Despite its name and appearance, the Flat Porcelain Crab is not a crab at all. In fact, it is more closely related to the lobster, but through a process known as carcinisation has evolved to look like a crab. The chief difference is in the number of legs — Porcelain Crabs only have six walking legs while true crabs have eight. Scientists still don’t fully understand why some marine animals develop crab-like characteristics, but it may an adaptation to living around and under rocks where the crab’s body shape and structure is uniquely suited.
The Flat Porcelain Crab’s unique name stems from the smooth texture and subtle colors of the carapace, which, when wet, often glistens like porcelain. These false-crabs can range in color from dark brown to sky blue.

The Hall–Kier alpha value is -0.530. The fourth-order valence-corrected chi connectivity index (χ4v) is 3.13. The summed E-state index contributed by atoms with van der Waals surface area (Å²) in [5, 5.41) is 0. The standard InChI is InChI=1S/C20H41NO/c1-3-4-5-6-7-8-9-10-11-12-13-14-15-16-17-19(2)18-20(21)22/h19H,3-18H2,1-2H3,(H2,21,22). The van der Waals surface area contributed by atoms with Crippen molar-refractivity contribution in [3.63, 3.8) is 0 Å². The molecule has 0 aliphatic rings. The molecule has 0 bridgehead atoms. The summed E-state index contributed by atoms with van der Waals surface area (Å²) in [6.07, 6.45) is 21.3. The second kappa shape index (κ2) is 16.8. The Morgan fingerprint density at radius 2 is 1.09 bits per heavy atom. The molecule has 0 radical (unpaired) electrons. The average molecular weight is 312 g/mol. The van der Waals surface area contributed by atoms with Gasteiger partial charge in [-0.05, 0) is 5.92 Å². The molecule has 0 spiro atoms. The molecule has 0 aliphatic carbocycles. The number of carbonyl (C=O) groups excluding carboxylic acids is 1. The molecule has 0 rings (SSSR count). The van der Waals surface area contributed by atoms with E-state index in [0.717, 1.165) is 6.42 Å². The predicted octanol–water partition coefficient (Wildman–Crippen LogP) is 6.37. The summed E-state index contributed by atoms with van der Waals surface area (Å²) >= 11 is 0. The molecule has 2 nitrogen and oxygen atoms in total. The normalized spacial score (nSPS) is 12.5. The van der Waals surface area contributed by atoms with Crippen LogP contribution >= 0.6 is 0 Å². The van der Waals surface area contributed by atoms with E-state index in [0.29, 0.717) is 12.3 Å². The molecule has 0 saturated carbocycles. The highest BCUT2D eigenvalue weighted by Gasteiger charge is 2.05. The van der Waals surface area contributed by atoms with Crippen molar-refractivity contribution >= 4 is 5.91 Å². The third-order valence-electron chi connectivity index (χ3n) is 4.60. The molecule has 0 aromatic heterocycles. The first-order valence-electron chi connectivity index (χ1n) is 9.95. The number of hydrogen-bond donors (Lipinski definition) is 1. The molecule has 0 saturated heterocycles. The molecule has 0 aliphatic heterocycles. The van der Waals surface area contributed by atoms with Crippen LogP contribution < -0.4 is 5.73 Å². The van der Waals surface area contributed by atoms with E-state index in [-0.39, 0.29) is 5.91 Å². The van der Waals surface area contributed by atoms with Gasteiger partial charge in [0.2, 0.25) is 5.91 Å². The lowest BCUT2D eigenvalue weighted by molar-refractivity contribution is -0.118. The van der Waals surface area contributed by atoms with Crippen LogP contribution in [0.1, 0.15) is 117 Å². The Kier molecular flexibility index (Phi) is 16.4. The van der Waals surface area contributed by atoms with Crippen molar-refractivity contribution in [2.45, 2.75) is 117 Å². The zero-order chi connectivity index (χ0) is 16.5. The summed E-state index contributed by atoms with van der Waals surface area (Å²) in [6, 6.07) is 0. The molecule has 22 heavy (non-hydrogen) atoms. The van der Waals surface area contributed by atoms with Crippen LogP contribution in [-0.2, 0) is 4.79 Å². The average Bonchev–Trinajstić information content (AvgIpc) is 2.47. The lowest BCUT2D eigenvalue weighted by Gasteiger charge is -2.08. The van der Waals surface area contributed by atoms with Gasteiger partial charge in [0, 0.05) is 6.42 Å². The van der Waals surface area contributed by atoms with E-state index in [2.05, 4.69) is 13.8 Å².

Species of Flat Porcelain Crabs are found in almost every ocean on Earth. Along the West Coast, they can be found from British Columbia to Santa Barbara, California. They are very common along the Oregon Coast where the rocky environment provides a perfect habitat. Often they can be seen scurrying quickly over the sand or into the surf on the state’s various beaches.